The ideal Christian marriage finds its basis in the first and second chapters of Genesis. In Genesis 1:27-28 the first intimation about marriage is made. “So God created man in his own image, in the image of God he created him; male and female he created them…And God said to them, ‘Be fruitful and multiply and fill the earth…’” (Gen. 1:27-28a ESV). After God created Adam, He brought all of the animals to Adam to be named. The text tells us that among those animals there was not a helper found that was “fit” (Gen. 2:20 ESV) for him. God caused Adam to fall into a deep sleep and removed one of his ribs and from that rib created the first woman, Eve. Then God brought Eve and presented her to Adam. Upon seeing Eve, Adam said “This at last is bone of my bones and flesh of my flesh…” (Gen. 2:23 ESV). The next verse explains, “Therefore a man shall leave his father and his mother and hold fast to his wife, and they shall become one flesh” (Gen. 2:24 ESV).
The ideal Christian marriage finds its significance in the picture of the marriage that exists between Jesus Christ and His Church. In Ephesians 5:22-33 we have the clearest teaching in the Bible about the beauty and significance of marriage. The Apostle Paul teaches in these verses that marriage represents the union and bond of love that exists between Christ and his church. The explanation in Genesis 2:24 that “they shall become one flesh” is repeated by Paul in reference to Christ and his church. Marriage, then, is not primarily about us but about Jesus. That is why conservative Christians are so adamant about the definition and the proper subjects of marriage.
In addition to the teaching in this passage about union of Christ with his church we have the truth that marriage also pictures the Gospel. “Husbands love [their] wives” (Eph. 5:25 ESV) because this models the kind of love that Christ has for His Church. “Wives submit to [their] …husbands (Eph. 5:22 ESV) because the Church submits itself to the headship of Christ.
Now that we have explored the basics of marriage we can look to the current challenge against the Christian view of marriage. The big issue of the day is same-sex marriage. Once we understand that God ordained marriage and that He purposed marriage to be a reflection of Christ’s love for the Church, then we begin to see that same-sex marriage is a contradiction in terms. God created man and woman and said that this woman was a fit helper for man. God ordained marriage and so that through pleasure of man and woman the world would be filled with humanity. God purposed marriage to reflect the difference in roles and relationship between Christ and His Church. A same-sex marriage cannot be what it calls itself, that is, a marriage, because it cannot fulfill any of these definitions that have been given to it by God.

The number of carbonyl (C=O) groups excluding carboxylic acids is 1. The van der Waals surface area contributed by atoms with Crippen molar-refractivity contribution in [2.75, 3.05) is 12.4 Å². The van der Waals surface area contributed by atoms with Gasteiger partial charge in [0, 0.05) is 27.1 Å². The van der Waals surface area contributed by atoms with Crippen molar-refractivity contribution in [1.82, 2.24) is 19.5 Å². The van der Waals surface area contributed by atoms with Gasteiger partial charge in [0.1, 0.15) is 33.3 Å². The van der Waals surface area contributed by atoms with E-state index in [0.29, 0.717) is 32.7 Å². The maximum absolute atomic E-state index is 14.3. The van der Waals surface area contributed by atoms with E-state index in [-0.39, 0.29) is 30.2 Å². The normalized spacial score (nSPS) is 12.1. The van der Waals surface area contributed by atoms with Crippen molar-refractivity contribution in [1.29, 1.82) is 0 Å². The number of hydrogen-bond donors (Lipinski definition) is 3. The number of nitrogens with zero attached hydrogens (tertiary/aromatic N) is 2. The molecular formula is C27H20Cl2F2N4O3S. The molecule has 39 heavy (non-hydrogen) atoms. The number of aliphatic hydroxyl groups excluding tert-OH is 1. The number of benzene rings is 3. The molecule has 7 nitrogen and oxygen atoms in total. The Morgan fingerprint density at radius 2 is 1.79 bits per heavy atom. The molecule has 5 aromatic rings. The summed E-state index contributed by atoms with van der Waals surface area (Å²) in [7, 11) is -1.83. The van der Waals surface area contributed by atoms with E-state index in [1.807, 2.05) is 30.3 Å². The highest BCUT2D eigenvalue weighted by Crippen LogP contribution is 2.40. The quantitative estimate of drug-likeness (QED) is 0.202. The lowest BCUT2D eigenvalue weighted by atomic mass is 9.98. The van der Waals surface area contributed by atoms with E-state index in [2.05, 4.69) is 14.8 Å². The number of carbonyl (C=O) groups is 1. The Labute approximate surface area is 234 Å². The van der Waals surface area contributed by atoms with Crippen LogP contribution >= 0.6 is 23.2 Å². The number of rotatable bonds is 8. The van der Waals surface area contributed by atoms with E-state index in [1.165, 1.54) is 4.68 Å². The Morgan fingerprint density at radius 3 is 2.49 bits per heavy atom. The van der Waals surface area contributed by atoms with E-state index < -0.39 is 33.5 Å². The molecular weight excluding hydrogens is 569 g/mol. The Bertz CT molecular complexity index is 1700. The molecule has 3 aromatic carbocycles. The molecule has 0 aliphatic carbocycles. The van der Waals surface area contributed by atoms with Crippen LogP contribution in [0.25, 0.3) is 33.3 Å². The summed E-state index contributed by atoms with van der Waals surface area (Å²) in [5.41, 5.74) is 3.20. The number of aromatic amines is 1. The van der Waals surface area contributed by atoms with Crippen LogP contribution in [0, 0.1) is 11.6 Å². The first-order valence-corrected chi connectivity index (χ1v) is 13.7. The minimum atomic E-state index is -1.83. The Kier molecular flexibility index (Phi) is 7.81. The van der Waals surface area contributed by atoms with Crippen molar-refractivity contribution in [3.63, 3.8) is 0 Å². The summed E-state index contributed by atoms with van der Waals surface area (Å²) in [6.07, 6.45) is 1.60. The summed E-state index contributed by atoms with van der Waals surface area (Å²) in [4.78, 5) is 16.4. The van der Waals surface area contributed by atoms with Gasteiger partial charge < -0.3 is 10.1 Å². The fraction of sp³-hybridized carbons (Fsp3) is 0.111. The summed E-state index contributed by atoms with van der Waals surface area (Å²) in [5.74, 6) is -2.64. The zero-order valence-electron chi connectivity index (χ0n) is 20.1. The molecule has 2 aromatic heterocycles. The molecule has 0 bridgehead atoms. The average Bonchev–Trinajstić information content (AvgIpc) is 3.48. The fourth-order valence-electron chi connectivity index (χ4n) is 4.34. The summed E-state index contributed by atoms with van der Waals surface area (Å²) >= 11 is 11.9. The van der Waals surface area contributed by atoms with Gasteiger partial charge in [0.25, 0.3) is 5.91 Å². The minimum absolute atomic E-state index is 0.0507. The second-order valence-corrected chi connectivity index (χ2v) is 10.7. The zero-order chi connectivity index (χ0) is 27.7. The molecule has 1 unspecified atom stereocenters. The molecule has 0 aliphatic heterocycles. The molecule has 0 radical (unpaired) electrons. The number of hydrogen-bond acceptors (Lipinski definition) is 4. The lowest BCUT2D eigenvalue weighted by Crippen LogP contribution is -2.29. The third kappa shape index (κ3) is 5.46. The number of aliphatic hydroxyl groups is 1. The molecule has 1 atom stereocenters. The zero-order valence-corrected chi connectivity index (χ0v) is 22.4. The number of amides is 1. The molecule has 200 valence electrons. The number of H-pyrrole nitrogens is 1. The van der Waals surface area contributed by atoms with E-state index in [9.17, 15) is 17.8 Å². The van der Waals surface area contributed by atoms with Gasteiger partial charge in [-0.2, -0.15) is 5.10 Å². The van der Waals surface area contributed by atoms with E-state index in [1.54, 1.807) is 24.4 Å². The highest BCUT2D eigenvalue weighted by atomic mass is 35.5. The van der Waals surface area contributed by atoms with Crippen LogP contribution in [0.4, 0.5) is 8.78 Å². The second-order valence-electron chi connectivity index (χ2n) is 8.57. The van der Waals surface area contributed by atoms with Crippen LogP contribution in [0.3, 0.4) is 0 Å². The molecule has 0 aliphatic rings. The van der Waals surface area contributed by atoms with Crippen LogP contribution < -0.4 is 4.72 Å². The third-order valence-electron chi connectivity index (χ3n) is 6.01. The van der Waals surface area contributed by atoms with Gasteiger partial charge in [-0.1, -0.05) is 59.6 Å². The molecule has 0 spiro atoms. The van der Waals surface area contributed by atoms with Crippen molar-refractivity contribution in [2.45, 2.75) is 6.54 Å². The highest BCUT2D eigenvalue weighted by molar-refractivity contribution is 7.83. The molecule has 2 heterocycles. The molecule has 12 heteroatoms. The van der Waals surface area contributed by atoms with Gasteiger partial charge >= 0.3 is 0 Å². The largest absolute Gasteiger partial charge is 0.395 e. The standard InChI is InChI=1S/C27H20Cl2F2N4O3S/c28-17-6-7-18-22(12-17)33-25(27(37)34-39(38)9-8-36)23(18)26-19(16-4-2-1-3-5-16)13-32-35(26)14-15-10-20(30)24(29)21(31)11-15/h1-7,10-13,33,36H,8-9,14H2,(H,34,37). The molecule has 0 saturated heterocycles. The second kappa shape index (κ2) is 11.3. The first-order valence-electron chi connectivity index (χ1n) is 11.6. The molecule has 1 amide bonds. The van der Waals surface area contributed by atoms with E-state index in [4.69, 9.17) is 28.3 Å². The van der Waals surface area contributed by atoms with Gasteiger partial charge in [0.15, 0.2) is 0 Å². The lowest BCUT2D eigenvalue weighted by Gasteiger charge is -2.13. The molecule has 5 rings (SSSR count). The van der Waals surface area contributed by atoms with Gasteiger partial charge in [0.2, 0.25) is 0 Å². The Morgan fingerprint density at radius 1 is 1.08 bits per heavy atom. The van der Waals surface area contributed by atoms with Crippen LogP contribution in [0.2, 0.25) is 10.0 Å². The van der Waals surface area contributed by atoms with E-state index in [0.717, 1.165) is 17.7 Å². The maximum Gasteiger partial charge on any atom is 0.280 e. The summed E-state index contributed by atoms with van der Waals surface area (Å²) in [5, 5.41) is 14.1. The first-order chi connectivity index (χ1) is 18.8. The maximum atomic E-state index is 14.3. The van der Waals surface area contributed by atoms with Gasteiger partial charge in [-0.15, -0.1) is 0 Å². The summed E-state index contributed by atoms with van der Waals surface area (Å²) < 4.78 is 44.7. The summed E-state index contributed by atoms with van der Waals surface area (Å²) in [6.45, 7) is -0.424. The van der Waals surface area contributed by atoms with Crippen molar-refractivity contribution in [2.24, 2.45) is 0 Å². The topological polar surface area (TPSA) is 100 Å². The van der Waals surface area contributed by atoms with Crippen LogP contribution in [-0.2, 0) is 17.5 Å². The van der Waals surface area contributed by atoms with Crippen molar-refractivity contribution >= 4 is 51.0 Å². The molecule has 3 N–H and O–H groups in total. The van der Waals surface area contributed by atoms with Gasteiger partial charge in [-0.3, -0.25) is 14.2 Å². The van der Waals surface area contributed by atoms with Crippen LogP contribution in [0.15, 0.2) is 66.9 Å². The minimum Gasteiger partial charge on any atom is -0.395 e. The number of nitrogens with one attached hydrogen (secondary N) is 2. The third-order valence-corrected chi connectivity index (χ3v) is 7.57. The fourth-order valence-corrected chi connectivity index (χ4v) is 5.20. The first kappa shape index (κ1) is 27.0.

For the Christians to be faithful to her Christ, we will have to take a decided stand for biblical marriage against all of the challenges that we face. This means teaching the origin and purpose of marriage. It means we will have to offend many. It means that we will have to hold Christians accountable in their own marriages. Then the world will see that marriage really means something more than benefits granted by society. Then the world will see Christ crucified for the salvation of His Bride.
Haykin, Michael A. G. “Introduction.” In The Christian Lover; The sweetness of love and marriage in the letters of believers, by Michael A. G. Haykin and Victoria J. Haykin, xvi. Orlando: Reformation Trust Publishing, 2009.
Life of Pi. Directed by Ang Lee. Performed by Adil Hussein. 2012.